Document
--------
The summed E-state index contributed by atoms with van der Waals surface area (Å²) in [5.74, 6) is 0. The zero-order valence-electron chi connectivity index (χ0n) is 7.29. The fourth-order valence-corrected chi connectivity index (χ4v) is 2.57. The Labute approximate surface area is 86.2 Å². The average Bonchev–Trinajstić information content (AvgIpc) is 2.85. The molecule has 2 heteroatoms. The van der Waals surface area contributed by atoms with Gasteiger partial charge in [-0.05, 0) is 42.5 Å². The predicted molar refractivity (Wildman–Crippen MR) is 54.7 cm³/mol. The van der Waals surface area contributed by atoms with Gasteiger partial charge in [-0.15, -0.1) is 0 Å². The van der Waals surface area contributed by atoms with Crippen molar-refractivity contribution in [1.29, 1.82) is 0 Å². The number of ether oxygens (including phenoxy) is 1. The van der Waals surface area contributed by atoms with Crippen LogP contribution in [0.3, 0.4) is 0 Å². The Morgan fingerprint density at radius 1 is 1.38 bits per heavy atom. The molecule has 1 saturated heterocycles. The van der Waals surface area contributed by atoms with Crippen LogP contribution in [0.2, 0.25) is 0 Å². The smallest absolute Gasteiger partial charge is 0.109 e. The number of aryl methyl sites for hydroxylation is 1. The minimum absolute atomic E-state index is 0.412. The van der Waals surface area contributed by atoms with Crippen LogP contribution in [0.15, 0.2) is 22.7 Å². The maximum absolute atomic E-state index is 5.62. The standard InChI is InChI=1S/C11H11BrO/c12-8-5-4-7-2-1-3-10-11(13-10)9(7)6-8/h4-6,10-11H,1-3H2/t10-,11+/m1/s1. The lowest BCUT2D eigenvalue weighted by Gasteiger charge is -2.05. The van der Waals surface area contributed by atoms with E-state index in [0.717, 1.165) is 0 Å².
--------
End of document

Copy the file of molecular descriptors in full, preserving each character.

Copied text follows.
The summed E-state index contributed by atoms with van der Waals surface area (Å²) in [5.74, 6) is 0. The zero-order valence-electron chi connectivity index (χ0n) is 7.29. The fourth-order valence-corrected chi connectivity index (χ4v) is 2.57. The Labute approximate surface area is 86.2 Å². The average Bonchev–Trinajstić information content (AvgIpc) is 2.85. The molecule has 2 heteroatoms. The van der Waals surface area contributed by atoms with Gasteiger partial charge in [-0.05, 0) is 42.5 Å². The predicted molar refractivity (Wildman–Crippen MR) is 54.7 cm³/mol. The van der Waals surface area contributed by atoms with Gasteiger partial charge in [-0.15, -0.1) is 0 Å². The van der Waals surface area contributed by atoms with Crippen molar-refractivity contribution in [1.29, 1.82) is 0 Å². The number of ether oxygens (including phenoxy) is 1. The van der Waals surface area contributed by atoms with Crippen LogP contribution in [0.3, 0.4) is 0 Å². The Morgan fingerprint density at radius 1 is 1.38 bits per heavy atom. The molecule has 1 saturated heterocycles. The van der Waals surface area contributed by atoms with Crippen LogP contribution in [0.2, 0.25) is 0 Å². The smallest absolute Gasteiger partial charge is 0.109 e. The number of aryl methyl sites for hydroxylation is 1. The minimum absolute atomic E-state index is 0.412. The van der Waals surface area contributed by atoms with Crippen LogP contribution in [0.15, 0.2) is 22.7 Å². The maximum absolute atomic E-state index is 5.62. The standard InChI is InChI=1S/C11H11BrO/c12-8-5-4-7-2-1-3-10-11(13-10)9(7)6-8/h4-6,10-11H,1-3H2/t10-,11+/m1/s1. The lowest BCUT2D eigenvalue weighted by Gasteiger charge is -2.05. The van der Waals surface area contributed by atoms with E-state index in [0.717, 1.165) is 0 Å².